Home Video Hovel: Smash & Grab: The Story of the Pink Panthers, by Aaron Pinkston
As can be seen in my recent series on crime films, society has always had a complicated relationship with organized crime. Mob bosses like Al Capone have become as culturally recognizable around the world as movie stars or presidents. Cinematic creations like Tony Montana or Don Corleone are among the most popular and important film characters. It’s a surprise, then, that I’d never heard of the Pink Panthers, even despite their snappy film-related moniker. The European network of over 200 members have stolen more than 500 million dollars worth of diamonds and jewelry throughout many European and Asian countries since the early 1990s. Smash & Grab: The Story of the Pink Panthers glances over the criminal organization, using a number of voices and film styles. It may not end up being the definitive story of the Pink Panthers, but it is a moderately fun introduction.
Smash & Grab mixes real security footage, shown without a lot of obvious manipulation, with very artificially staged interviews with current Panthers — because no criminal is going to show their face on camera, the talking heads are replaced by actors who are animated in a pseudo-rotoscoped style for effect. The results of this are intriguing, though not wholly satisfying. Filmmaker Havana Marking specifically decided to film her remarkable interviews in this way, as opposed to just a voice-over (one of the three Panthers interviewed in the film is only heard, while the two major interviews are shown), and I can see why in theory. Still, the very performed monologues inevitably feel staged, creating a fairly distracting disconnect between the information we are given and how we are given that information. Even without the film’s opening disclaimer, letting the viewer in on the presentation, the actors’ hand is easily seen. Films have taken this kind of documentary vs. performance presentation and made fascinating results (The Arbor is the first film that comes to mind), but Smash & Grab doesn’t take the form in any particularly interesting direction.
The film has charms outside of the simple profile of a group of criminals, most surprisingly as a brief but adept view of the politically turbulent time at the end of Yugoslavia. Many key members of the Pink Panther organization have come right out of this era, painted as the only time that could birth this type of organization. Most successful people were making money in a newly widespread black market rather than legitimate jobs. One of the interviewed members remembers the time as a constant fight for survival that trained him to do anything necessary to make a buck.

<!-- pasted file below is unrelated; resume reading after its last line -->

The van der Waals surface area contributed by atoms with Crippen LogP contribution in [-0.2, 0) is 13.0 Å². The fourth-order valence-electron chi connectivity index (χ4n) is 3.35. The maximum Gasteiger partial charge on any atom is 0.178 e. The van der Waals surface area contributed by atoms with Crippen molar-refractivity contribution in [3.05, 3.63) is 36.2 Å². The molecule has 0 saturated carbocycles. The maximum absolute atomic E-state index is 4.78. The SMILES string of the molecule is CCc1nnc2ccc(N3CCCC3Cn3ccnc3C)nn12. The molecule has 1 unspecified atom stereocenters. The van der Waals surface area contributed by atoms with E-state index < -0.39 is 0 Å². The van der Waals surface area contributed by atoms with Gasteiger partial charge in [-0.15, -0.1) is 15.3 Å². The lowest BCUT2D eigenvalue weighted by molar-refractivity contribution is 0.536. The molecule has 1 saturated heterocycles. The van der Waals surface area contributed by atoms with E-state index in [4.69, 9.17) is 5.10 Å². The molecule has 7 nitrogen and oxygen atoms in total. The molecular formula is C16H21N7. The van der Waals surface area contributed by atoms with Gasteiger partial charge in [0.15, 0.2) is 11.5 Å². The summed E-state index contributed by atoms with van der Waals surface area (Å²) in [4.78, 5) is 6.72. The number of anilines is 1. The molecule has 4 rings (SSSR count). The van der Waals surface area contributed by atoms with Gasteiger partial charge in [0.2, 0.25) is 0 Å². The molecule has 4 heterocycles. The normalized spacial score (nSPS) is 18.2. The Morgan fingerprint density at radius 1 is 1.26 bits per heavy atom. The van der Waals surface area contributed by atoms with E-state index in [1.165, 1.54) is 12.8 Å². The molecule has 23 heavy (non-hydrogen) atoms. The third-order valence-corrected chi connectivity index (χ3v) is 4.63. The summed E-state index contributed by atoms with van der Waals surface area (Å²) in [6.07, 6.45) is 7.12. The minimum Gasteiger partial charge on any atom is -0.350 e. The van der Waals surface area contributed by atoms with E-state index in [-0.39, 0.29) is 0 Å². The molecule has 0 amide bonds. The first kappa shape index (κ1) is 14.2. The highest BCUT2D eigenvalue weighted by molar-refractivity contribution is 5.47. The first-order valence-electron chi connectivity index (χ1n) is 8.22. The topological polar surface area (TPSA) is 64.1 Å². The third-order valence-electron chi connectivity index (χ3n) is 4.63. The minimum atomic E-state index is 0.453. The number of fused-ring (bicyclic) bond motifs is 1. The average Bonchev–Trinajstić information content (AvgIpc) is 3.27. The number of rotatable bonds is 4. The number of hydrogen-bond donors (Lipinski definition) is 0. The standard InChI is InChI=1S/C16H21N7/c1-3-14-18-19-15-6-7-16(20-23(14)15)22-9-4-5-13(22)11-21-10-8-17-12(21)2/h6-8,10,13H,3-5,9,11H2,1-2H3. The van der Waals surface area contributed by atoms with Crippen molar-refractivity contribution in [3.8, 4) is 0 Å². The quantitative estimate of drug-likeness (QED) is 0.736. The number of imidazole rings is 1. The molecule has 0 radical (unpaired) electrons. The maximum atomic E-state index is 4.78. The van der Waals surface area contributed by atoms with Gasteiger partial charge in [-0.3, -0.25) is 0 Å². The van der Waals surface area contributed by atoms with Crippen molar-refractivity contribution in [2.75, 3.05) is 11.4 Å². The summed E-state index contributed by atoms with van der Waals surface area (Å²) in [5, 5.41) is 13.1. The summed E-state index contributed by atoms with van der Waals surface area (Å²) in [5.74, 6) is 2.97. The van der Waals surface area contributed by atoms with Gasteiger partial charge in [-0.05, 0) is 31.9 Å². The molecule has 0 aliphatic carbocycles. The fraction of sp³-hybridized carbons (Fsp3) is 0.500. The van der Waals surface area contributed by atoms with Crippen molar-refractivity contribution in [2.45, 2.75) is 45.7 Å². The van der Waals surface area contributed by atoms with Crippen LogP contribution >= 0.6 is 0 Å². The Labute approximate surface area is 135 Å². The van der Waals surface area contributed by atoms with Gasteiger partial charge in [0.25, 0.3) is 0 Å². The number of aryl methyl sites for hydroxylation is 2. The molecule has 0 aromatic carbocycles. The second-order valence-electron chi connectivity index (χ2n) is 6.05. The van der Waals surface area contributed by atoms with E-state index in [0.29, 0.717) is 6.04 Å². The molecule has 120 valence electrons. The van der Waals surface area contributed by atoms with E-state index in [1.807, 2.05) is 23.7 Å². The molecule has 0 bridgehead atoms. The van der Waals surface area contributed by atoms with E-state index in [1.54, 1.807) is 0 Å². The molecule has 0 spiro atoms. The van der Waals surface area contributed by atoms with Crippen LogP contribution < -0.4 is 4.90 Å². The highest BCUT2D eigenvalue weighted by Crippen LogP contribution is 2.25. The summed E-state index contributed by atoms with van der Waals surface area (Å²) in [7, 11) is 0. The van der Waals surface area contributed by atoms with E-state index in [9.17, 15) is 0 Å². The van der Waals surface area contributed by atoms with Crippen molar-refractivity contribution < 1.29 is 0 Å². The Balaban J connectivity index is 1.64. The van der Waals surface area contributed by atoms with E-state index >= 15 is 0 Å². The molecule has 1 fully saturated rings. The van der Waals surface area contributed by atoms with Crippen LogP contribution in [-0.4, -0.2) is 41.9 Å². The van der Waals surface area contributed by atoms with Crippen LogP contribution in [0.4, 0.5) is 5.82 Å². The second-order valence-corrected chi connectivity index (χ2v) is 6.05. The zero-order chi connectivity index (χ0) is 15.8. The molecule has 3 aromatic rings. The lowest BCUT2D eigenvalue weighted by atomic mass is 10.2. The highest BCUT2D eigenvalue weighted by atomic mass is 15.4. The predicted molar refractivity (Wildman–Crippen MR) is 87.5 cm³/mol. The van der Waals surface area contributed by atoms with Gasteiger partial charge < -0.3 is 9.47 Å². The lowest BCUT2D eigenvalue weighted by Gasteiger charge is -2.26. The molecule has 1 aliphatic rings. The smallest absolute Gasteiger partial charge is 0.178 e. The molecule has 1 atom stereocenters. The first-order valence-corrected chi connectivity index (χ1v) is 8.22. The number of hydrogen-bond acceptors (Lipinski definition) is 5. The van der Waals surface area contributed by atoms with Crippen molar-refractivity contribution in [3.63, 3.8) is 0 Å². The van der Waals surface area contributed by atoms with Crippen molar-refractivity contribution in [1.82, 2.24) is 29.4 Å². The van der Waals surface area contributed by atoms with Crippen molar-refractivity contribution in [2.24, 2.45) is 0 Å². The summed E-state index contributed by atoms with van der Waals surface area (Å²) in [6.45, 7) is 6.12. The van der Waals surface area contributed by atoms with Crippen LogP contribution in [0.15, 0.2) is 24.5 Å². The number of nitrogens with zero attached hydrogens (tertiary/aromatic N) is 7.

Our cultural perception of jewel thieves is much different from more violent or common criminals, and Smash & Grab smartly understands that. Most films that follow large-scale heists, the criminals are the focus, idealized and worshipped. Compared to your average street thug, diamond thieves are sophisticated, cultured, the type of people a middle-class American could conceivably aspire to be. Also: who are the Pink Panthers hurting? Diamonds are nothing more than a symbol of wealth; by stealing diamonds, the Panthers aren’t taking food away from the hungry, stealing from hard-working folks. Many of the film’s non-Panther talking heads, including journalists and law enforcement, seem to struggle with this idea. One of the interviewed detectives needs to take a step back to remember that these criminals aren’t Al Pacino or Robert De Niro, heist heroes in fictional films — figures he has posters commemorating in his own office. Obviously, what the Pink Panthers are doing is morally wrong, and they should be stopped — those on their tail also realize that they aren’t doing this to be Robin Hood figures, but for their own personal gain.
The most cinematic and exhilarating part of their crimes (and, as a product, the most cinematic part of the documentary) is the raw footage we get during the heist. We are told, though, that everything afterward is more dangerous for the thieves – ie, it’s not too difficult to steal a bunch of diamonds, but it’s pretty tough to get away with it. The film’s title reflects on the act of the crimes, and Smash & Grab is a pretty accurate account from the footage we see. It is also strangely reductive in the incredibly complex scope of the entire crime from start to finish. The film’s final third spends most of its time in this less cinematic but still compelling ground. As police have become more savvy, forensic technology smarter and countries less willing to offer safe haven to fugitives, the Pink Panthers are destined to become extinct. Many members have been caught, others have left criminal life for a clean one. Though the film doesn’t have the benefit of a natural conclusion that many crime docs are awarded, it clearly sees the end of the Pink Panthers.